# Thread: Definition of Complement

1. ## Definition of Complement

I'm having trouble understanding the following:

Does Ec mean that all events in the sample space (besides E) necessarily happen, or simply that E does not happen? In other words, if the sample space is S={A,B,C,D,E} does Ec imply A,B,C, and D have occurred, or just that E hasn't occurred?

2. ## Re: Definition of Complement

What your image is implying, is that if you have an event E, visa-vi a probability.

Then if $\displaystyle E$ doesn't happen, you have $\displaystyle E^{c}$.

If you have a set of events $\displaystyle A$, $\displaystyle B$, $\displaystyle C$, $\displaystyle D$ and $\displaystyle E$.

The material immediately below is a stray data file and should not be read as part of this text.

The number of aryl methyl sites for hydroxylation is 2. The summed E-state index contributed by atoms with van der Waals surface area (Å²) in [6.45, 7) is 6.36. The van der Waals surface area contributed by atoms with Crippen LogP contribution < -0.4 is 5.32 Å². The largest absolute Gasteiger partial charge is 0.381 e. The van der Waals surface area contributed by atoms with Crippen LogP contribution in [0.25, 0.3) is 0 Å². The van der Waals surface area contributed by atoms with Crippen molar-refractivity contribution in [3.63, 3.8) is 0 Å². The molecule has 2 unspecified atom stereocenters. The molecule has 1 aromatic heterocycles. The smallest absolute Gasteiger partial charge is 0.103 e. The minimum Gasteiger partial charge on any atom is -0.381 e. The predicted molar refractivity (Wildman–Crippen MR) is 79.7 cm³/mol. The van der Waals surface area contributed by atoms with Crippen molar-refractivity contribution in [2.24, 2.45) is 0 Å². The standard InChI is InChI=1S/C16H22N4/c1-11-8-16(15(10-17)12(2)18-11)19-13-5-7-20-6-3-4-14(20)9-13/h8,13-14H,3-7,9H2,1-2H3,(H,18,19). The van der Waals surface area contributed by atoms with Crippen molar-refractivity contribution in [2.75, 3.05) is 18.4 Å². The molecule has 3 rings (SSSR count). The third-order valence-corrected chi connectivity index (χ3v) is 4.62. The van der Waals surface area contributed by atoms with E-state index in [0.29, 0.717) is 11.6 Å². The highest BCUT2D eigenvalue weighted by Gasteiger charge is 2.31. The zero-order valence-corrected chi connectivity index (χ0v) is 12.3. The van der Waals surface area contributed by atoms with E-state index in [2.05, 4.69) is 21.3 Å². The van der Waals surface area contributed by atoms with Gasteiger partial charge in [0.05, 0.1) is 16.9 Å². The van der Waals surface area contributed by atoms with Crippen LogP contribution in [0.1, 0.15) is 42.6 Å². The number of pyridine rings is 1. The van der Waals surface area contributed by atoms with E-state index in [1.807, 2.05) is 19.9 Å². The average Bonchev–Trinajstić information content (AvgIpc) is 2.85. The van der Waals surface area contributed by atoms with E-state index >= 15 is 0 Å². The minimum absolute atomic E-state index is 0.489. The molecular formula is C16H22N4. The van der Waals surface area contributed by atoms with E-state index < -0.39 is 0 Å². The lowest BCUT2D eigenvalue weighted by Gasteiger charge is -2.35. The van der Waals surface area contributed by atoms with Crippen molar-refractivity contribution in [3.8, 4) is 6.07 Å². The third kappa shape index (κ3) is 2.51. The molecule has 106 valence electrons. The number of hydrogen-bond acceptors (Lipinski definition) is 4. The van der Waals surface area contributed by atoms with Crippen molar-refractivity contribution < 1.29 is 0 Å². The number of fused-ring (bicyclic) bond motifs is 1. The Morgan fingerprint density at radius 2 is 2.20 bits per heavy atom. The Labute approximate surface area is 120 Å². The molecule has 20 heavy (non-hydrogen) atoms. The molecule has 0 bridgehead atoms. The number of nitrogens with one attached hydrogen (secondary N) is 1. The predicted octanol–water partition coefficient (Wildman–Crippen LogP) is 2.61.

Then $\displaystyle E^{c}$ is simply the case where $\displaystyle E$ doesn't happen.

It doesn't mean that the others necessarily happen, nor does it tells us the individual probability of each.

If $\displaystyle P(E) = 0.2$, then at most, we can say that $\displaystyle P(E^{c}) = 0.8$, or $\displaystyle P(E^{c}) = P(A) + P(B) + P(C) + P(D) = 0.8$.

3. ## Re: Definition of Complement

Perfect. Exactly the clarification I needed.